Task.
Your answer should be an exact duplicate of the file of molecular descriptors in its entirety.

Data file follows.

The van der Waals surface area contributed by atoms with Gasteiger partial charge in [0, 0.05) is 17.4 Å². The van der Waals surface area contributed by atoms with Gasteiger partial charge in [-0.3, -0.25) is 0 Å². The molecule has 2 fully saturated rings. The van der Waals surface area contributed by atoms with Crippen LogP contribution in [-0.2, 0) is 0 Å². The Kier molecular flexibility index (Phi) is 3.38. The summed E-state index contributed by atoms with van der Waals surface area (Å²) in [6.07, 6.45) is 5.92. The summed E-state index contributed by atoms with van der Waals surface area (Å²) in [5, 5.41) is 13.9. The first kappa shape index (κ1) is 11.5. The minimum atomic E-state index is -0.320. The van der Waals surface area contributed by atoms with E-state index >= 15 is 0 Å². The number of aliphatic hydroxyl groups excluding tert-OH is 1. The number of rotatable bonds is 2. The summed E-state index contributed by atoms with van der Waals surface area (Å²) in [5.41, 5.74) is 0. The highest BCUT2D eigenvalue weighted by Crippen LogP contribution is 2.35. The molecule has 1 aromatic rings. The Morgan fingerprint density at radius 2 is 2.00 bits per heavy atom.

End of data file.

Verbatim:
The van der Waals surface area contributed by atoms with Gasteiger partial charge in [0, 0.05) is 17.4 Å². The van der Waals surface area contributed by atoms with Gasteiger partial charge in [-0.3, -0.25) is 0 Å². The molecule has 2 fully saturated rings. The van der Waals surface area contributed by atoms with Crippen LogP contribution in [-0.2, 0) is 0 Å². The Kier molecular flexibility index (Phi) is 3.38. The summed E-state index contributed by atoms with van der Waals surface area (Å²) in [6.07, 6.45) is 5.92. The summed E-state index contributed by atoms with van der Waals surface area (Å²) in [5, 5.41) is 13.9. The first kappa shape index (κ1) is 11.5. The minimum atomic E-state index is -0.320. The van der Waals surface area contributed by atoms with E-state index >= 15 is 0 Å². The number of aliphatic hydroxyl groups excluding tert-OH is 1. The number of rotatable bonds is 2. The summed E-state index contributed by atoms with van der Waals surface area (Å²) in [5.41, 5.74) is 0. The highest BCUT2D eigenvalue weighted by Crippen LogP contribution is 2.35. The molecule has 1 aromatic rings. The Morgan fingerprint density at radius 2 is 2.00 bits per heavy atom.